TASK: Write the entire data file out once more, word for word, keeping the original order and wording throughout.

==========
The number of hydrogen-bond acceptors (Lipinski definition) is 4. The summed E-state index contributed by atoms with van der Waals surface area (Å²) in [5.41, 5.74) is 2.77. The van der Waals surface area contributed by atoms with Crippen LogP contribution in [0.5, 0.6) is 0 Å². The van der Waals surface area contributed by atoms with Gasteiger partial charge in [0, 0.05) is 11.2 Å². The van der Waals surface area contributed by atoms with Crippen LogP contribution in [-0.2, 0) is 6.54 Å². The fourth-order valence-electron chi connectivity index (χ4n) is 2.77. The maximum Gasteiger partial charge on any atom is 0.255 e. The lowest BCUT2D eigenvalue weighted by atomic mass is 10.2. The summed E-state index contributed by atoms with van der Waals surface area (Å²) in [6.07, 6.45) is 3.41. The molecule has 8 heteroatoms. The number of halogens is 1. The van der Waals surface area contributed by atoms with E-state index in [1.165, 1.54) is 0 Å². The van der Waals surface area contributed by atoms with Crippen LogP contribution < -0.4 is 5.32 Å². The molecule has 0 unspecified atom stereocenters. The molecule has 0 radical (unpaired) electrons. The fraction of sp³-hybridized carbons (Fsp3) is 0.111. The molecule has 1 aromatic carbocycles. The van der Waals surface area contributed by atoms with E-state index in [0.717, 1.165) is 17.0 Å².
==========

The number of hydrogen-bond acceptors (Lipinski definition) is 4. The summed E-state index contributed by atoms with van der Waals surface area (Å²) in [5.41, 5.74) is 2.77. The van der Waals surface area contributed by atoms with Crippen LogP contribution in [0.5, 0.6) is 0 Å². The van der Waals surface area contributed by atoms with Gasteiger partial charge in [0, 0.05) is 11.2 Å². The van der Waals surface area contributed by atoms with Crippen LogP contribution in [-0.2, 0) is 6.54 Å². The fourth-order valence-electron chi connectivity index (χ4n) is 2.77. The maximum Gasteiger partial charge on any atom is 0.255 e. The lowest BCUT2D eigenvalue weighted by atomic mass is 10.2. The summed E-state index contributed by atoms with van der Waals surface area (Å²) in [6.07, 6.45) is 3.41. The molecule has 8 heteroatoms. The number of halogens is 1. The van der Waals surface area contributed by atoms with E-state index in [1.165, 1.54) is 0 Å². The van der Waals surface area contributed by atoms with Crippen LogP contribution < -0.4 is 5.32 Å². The molecule has 0 unspecified atom stereocenters. The molecule has 0 radical (unpaired) electrons. The fraction of sp³-hybridized carbons (Fsp3) is 0.111. The molecule has 1 aromatic carbocycles. The van der Waals surface area contributed by atoms with E-state index in [0.717, 1.165) is 17.0 Å².